Canada’s Pipeline Transportation System 2016
Trans-Northern Pipelines Inc.’s Trans-Northern Pipeline
|Commodity and NEB Group||Refined petroleum products (Group 1)|
|Annual average capacity||Differs for each segment|
|Average throughput 2015Note a||33 700 m³/d
|Primary receipt points||Montreal, QC;
|Primary delivery points||Montreal, QC;
Toronto, Clarkson, Kingston, Oakville, Cornwall, Belleville, Maitland and Ottawa, ON
|Rate base 2015||Not available|
|Cost of Service 2015||$81.1 million|
|Abandonment Cost Estimate and Collection PeriodNote b||$76.7 million;
Text version of this map
This map provides an overview of the Trans-Northern System.
The Trans-Northern Pipeline (Trans-Northern) transports refined petroleum products west from Montreal, QC to Toronto, ON, and from Imperial Oil Limited's refinery at Nanticoke, ON east to Toronto. There are delivery points along both stretches, including a branch line that services the Ottawa area. The pipeline operates bi-directionally between Toronto and Oakville, ON. Capacity varies across each segment of the pipeline. For example, from Montreal to Farran’s Point the capacity is 21 000 m³/d (132 Mb/d); from Farran’s Point to Belleville the capacity is 11 400 m³/d (72 Mb/d); and, from Belleville to Toronto the capacity is 10 000 m³/d (63 Mb/d).
In October 2010, the Board ordered a system-wide pressure reduction to 80% of the maximum operating pressure after assessing Trans-Northern’s integrity management plan. As of June 2016, the restriction remained in effect on parts of the system.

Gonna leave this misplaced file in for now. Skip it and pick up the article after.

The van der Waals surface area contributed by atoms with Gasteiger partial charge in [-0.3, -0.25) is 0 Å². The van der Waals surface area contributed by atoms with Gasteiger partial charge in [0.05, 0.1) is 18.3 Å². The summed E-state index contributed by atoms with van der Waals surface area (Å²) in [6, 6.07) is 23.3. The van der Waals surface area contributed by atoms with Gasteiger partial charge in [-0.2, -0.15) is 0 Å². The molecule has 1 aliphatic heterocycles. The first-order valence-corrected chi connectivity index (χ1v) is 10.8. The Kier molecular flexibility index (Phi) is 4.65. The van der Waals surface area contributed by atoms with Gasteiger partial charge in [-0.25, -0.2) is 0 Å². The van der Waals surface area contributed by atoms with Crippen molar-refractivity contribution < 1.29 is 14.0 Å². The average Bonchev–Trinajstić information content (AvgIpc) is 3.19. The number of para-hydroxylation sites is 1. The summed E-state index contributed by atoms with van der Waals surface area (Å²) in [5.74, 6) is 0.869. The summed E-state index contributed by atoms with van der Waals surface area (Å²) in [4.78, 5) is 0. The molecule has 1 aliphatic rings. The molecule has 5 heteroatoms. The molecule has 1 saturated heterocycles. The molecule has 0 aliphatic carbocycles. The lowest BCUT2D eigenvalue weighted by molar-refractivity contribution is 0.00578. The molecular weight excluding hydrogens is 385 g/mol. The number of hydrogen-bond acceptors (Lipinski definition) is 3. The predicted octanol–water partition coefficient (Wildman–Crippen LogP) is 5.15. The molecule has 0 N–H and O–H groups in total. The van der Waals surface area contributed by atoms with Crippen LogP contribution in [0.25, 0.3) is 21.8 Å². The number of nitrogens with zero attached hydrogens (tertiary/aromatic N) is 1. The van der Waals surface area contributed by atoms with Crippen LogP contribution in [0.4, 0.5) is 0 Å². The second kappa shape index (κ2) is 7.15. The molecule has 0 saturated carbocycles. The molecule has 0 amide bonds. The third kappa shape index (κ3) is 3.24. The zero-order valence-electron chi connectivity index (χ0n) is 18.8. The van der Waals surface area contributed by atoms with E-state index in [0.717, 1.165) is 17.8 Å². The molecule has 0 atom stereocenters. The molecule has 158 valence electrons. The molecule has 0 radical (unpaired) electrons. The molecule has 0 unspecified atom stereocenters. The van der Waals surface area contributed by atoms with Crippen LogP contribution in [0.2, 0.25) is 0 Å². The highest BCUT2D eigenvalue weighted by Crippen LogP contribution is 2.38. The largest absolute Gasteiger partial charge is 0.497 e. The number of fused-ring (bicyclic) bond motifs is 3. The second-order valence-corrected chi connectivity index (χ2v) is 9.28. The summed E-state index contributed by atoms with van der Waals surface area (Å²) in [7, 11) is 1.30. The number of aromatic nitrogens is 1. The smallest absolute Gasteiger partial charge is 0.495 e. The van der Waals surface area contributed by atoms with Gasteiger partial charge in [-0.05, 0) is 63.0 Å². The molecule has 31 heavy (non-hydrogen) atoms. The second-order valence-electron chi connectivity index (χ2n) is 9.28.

Figure 8.4.1 shows Trans-Northern throughput from 2010-2015. Throughput averaged 33 600 m³/d (211 Mb/d) in 2014, and 33 700 m³/d (212 Mb/d) in 2015. Capacity differs across the various segments of the system. Throughputs shown are the addition of average volumes shipped in each month for all segments of the pipeline.
Figure 8.4.1: Trans-Northern Throughput vs. Capacity
Source: Trans-Northern, NEB
Text version of this graphic
This bar chart shows throughput for the Trans-Northern Pipeline between 2010 and 2015. Throughput averaged 33.7 10³m³/d (212 Mb/d) in 2015, compared to 33.6 10³m³/d (211 Mb/d) in 2014.
The toll settlement (RHW-3-96) established a starting point for the revenue requirement in 1996, and a mechanism to adjust costs each year. Tolls are submitted annually to the Board and are regulated on a complaint basis. Figure 8.4.2 shows the Trans-Northern benchmark toll (Nanticoke to North Toronto) and the GDP deflator (normalized) for 2010-2015. The benchmark toll increased by 18% in 2011, mainly due to a $6.5 million integrity allowance and a $4.5 million expense to cover cleanup costs related to events in 2010. It remained steady between 2012 and 2014 after which it increased by 19% due in part to a Non-Routine Adjustment for Pipeline Integrity.
Figure 8.4.2: TNPI Benchmark Toll
Text version of this graphic
This graph shows the Trans-Northern benchmark toll as a solid red line and the GDP deflator as a black dashed line. The graph shows the Trans-Northern benchmark toll rising steadily from approximately $2.70 in 2010 to approximately $3.37 in 2014. The toll then increases to approximately $4.00 in 2015.
Trans-Northern Pipelines Inc. earns a return on equity equivalent to the RH-2-94 formula rate plus 25 points additional return for risk. Its financial ratios have improved in recent years due to stable cash flows and continued reduction of debt. Its credit rating, as assessed by DBRS, remains investment grade.
|Trans-Northern Pipelines Inc.||2010||2011||2012||2013||2014||2015|
|Revenue Requirement (millions)||$56.3||$66.2||$65.1||$65.8||$69.1||$81.1|
|Interest and Fixed-Charges Coverage Ratio||3.83||3.47||4.83||6.41||5.52||Note a|
|Cash Flow-to-Total Debt and Equivalents Ratio||14.1%||23.9%||29.7%||24.1%||37.8%||Note a|
|DBRS Credit Rating||A (low)||A (low)||A (low)||A (low)||A (low)||A (low)|
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